During my mother’s last prison visit, on June 21, she learned that my father was ill back in March and April. He didn’t want to tell her until at least the symptoms were under control. First my dad’s feet became so swollen that he couldn’t put on his shoes. Then his arms and legs and finally his whole body became swollen. After he reported the problem to prison authorities, the prison doctor ran some tests and prescribed a diuretic and the swelling subsided. We have no idea, nor does my father, what caused the problem. But he decided, on his own, to replace the Western medicine he had been given with traditional Chinese herbs.

My father is allowed to write one letter and one “visit postcard” a month to my mother. The postcard comes just before her monthly visit to him and it contains a list of items she should bring. In June, he asked for the herbs, but before the prison authorities mailed the card, they crossed out that request. Instead, my mother has to pay the prison authorities to supply the herbs.

The day after my mother’s June visit, she made some inquiries about what could have caused all that swelling and what kind of tests he should have to determine an accurate diagnosis. She found out his symptoms could have come from heart, kidney, or liver problems. After all, my dad is fifty-six and he’s spent over twelve years in prison. Then she went to the prison’s control center and asked to see the supervisor. Her request was denied. With no other choice available, she wrote to the supervisor and to the warden at Yanqing prison. First of all, she asked for him to be evaluated by a specialist outside prison. She suggested some particular medical tests, and requested the results be made available to her so she could have them independently assessed.

My mom also asked, as she has since my father was sentenced, that his teeth be repaired so he can eat and speak properly. During the twelve years he spent in prison, from 1981 to 1993, he lost most of his teeth. During 1997, he tried to have them repaired, but the work was unsuccessful. Instead, a prison dentist has begun to make him false teeth at the family’s expense. So far, he has four, but they are so ill-fitting he has to take them out to talk and eating is still a problem.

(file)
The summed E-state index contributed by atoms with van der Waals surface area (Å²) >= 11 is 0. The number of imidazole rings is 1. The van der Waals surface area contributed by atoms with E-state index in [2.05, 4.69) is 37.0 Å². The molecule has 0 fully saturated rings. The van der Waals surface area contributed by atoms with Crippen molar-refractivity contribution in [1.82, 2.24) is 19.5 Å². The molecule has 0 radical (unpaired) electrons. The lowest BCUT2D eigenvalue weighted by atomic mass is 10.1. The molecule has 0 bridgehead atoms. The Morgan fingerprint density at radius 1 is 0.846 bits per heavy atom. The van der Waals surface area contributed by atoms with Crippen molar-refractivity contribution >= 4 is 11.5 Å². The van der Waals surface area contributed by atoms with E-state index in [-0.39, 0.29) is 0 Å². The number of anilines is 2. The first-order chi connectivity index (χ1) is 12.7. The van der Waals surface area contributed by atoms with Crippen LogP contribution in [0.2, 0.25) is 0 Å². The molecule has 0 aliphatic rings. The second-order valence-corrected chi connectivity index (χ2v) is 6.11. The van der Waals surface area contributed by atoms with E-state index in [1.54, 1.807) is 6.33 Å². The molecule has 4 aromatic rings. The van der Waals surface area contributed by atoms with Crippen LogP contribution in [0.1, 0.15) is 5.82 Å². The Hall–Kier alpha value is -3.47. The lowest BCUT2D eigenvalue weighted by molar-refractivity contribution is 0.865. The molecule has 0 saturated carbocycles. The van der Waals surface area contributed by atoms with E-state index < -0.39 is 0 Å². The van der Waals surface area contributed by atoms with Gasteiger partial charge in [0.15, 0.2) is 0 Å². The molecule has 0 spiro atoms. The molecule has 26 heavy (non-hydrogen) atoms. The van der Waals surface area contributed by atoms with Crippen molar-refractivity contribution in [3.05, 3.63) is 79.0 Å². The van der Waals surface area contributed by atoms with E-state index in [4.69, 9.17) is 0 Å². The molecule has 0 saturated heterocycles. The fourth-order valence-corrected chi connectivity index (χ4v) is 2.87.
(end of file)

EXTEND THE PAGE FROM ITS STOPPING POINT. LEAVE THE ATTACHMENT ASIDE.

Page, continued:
Today is August 15, and still nobody has answered my mom’s letters. She called the prison but couldn’t get any information. According to China’s 1992 White Paper on Criminal Reform, Xu Wenli has “the right to maintain good health.” Outside medical experts can be consulted for diagnostic purposes and he may be sent to an outside hospital for treatment. As family members, my mother and I deserve an explanation of my father’s condition. We ask again that Chinese authorities respond in full to our minimal requests as a matter of common human decency.

US Contact:

Xu Jin
Tel.: (617) 264-7213
E-mail: jx@bu.edu

China Contact: He Xintong
Tel.: 011-86-10-63527814

CASES OF URGENT CONCERNIN CHINA, COMPILED BYHUMAN RIGHTS IN CHINA

Prison Sentences

China Democracy Party (CDP) Members

Xu Wenli, fifty-six, was arrested on November 30, 1998, for “endangering state security” in connection with his efforts to establish the China Democracy Party. On the night he was taken away by the police, officers made an exhaustive search of his home, confiscating a computer, address books, and documents related to the opposition party. He was sentenced to thirteen years’ imprisonment following a one-day trial on December 21, 1998. A veteran democracy activist, Xu served twelve years in prison following his participation in the Democracy Wall Movement in 1979.

Qin Yongmin, activist and author, was arrested on November 30, 1998, for “endangering state security” and sentenced to twelve years’ imprisonment after his December 17, 1998, trial. Chinese officials claimed that his role in preparing for the establishment of the China Democracy Party “breached the relevant provisions of China’s criminal laws.” Qin served seven years in prison for his participation in the Democracy Wall Movement and three years in Reeducation Through Labor for his participation in drafting the Peace Charter.